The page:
Future Work

Several aspects of the parallelization of this system are non-optimal. One of the key problems centers around the fact that we fix the mapping of objects to processors. This mapping is completely arbitrary and set as the object data is read in from the simulation file. No intelligence has yet been put into the mapping strategy. The problem with this approach is that by giving up the control over this mapping we often find the system in states which are horrendously expensive on a parallel machine but could be dramaticly improved simply by a quick object to processor re-mapping.

A Bad Case

For example, consider a system with many objects where only two such objects are actually colliding. Also, assume that these two colliding objects are actually resting atop one another. If we are unfortunate the two colliding objects will reside of different processors. Since the system can only step forward until the next collision and no other objects are colliding the system will step forward to the next collision between the two colliding objects. Additionally since these objects are resting upon one another the time to impact estimates will be small. Each time through the loop we will handle the collision between these two objects and each time we will be required to make a remote request for data from another processor. This request is by far the most expensive operation that the simulation can make and will degrade the performance of the entire system.

Quick solution

A quick solution that was implemented is to cache objects as we request them from remote processors. The problem is that the data that we fetch becomes invalid on every cycle through the loop since after the ballistic phase, which is performed on the processor that owns the object, the processor that handles the collision will have an invalid state for that object and must request a new copy. Again this is expensive.

The Real Solution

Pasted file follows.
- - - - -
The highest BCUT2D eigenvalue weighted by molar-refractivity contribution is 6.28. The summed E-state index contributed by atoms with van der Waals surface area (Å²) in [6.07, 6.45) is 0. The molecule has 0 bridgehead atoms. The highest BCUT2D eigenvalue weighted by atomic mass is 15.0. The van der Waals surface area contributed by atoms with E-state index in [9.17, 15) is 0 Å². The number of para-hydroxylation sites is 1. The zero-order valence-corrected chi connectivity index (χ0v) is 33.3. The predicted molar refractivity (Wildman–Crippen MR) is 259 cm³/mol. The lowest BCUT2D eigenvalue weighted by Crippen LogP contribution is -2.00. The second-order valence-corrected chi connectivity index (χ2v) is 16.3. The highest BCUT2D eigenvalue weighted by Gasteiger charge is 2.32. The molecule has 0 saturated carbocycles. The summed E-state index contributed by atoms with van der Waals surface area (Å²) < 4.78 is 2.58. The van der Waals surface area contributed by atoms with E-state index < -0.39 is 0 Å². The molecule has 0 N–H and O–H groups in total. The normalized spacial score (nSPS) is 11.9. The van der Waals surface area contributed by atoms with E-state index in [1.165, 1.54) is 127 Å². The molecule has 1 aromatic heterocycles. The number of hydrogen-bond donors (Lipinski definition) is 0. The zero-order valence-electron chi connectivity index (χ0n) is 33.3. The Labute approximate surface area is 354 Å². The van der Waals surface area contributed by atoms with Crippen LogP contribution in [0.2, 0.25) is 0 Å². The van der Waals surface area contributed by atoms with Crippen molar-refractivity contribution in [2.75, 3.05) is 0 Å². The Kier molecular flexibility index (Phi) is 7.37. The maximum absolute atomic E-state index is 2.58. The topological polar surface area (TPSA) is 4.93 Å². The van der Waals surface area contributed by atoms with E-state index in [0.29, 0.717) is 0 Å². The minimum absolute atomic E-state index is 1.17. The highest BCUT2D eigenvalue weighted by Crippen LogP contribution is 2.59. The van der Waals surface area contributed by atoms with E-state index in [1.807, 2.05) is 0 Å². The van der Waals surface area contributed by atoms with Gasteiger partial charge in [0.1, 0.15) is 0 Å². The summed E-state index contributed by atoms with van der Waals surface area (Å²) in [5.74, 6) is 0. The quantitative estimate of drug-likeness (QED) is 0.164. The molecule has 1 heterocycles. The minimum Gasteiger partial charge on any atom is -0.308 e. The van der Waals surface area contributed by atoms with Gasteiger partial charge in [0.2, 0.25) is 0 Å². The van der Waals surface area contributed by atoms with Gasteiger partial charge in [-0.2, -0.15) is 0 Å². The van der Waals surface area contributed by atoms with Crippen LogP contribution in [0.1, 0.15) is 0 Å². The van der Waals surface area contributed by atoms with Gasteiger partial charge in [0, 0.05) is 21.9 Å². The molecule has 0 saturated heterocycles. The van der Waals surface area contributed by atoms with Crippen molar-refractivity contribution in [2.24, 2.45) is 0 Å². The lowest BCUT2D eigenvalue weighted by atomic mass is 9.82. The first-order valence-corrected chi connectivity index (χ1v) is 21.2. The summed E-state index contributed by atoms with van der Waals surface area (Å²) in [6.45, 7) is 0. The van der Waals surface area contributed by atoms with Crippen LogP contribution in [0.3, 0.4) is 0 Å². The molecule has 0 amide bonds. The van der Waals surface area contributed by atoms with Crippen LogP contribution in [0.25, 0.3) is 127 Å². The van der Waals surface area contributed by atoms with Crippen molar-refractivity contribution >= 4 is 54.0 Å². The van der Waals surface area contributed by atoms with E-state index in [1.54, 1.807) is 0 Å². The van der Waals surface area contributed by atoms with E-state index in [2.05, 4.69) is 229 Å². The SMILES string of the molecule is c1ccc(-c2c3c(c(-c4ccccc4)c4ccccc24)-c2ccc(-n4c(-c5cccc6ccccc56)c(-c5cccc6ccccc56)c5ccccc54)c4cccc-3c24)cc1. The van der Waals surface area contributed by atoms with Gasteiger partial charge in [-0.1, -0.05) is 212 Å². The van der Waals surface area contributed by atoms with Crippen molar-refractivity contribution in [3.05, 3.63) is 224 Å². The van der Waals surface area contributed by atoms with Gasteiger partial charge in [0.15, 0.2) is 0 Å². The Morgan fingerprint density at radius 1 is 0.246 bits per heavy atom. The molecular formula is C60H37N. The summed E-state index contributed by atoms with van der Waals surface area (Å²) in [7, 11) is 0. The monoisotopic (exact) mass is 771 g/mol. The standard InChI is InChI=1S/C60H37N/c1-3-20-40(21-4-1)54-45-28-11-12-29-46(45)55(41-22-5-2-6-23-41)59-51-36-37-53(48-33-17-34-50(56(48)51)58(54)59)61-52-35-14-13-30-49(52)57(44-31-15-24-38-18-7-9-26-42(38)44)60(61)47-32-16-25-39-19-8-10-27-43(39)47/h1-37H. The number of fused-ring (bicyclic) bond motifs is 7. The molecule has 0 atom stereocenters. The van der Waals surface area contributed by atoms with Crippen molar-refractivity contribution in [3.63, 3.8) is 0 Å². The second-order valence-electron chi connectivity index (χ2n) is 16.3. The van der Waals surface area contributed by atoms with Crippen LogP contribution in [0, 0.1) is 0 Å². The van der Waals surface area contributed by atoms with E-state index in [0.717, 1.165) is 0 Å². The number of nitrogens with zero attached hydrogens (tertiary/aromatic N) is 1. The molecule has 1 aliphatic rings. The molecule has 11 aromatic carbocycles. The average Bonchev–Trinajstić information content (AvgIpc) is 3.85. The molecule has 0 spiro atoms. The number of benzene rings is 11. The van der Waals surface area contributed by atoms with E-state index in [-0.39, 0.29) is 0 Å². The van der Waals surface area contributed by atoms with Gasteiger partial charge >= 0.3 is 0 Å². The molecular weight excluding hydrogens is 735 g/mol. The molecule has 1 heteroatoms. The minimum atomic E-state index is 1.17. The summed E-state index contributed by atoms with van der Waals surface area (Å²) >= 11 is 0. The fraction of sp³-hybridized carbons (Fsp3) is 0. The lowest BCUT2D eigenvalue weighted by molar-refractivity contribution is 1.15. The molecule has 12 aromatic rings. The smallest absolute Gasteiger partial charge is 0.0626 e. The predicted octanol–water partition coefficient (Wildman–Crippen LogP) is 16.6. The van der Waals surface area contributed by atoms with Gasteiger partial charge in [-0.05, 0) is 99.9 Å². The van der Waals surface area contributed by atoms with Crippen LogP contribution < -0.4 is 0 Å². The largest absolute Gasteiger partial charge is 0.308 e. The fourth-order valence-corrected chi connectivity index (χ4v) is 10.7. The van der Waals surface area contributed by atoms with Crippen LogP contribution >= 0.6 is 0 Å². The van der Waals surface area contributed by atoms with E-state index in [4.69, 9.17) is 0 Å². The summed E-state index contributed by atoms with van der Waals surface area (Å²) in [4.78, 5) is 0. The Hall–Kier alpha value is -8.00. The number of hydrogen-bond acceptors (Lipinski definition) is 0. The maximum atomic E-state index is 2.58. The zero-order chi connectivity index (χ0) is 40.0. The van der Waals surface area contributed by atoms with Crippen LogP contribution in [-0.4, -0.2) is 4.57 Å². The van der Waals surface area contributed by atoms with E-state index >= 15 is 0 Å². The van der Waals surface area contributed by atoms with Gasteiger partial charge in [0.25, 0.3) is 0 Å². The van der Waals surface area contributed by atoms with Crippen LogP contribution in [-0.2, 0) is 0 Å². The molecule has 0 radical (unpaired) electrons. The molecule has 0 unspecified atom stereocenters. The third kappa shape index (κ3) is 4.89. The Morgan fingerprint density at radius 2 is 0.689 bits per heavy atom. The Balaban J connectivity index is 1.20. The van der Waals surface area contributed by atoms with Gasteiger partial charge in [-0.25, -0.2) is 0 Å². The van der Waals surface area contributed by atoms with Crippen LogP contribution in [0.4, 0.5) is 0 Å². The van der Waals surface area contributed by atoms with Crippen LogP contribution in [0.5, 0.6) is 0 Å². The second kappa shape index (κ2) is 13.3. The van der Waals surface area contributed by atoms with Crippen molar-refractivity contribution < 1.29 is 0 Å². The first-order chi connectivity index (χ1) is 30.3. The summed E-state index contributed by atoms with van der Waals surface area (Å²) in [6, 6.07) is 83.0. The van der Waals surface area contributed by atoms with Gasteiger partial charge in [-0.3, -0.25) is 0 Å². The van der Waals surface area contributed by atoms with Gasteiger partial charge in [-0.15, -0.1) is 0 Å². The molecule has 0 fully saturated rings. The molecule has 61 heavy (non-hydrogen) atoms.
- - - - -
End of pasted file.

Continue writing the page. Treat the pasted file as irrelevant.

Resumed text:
The real solution would either observe through some form of history recording or directly from spatial locality information that these two frequently colliding objects should reside on the same processor. When this is decided it would copy the object over to the new processor and inform the other processors of the new mapping. The idea is essentially an adaptive dynamic object to processor mapping based on spatial locality. The real problem is in being smart about when and how to perform the re-mapping. Clearly if we re-map too often we will be in the same state that we were trying to, namely overly zealous communication. In other words if we re-map an object only to re-map it again after only a few iterations though the simulator we will receive the same performance hit as we would have if we had never done the re-mapping. Likewise if are too conservative in our re-mapping we will not be able to leverage from a performance gain when we re-map. Even worse, by the time a conservative re-mapping strategy decides to re-map it may be too late to achieve and significant performance gain from the re-mapping. The pot of gold is to perform the re-mapping is such a was as to guarantee a performance gain by looking at the past, present, and future state of the system. We already have a spatial hash tiling which could be used to predict more optimal object to processor mappings. Future work on such parallel implementations of simulation systems should take advantage of this in order to achieve significant performance gains from the parallelization. Further discussion on taking advantage of locality for parallel programs is discussed here and here.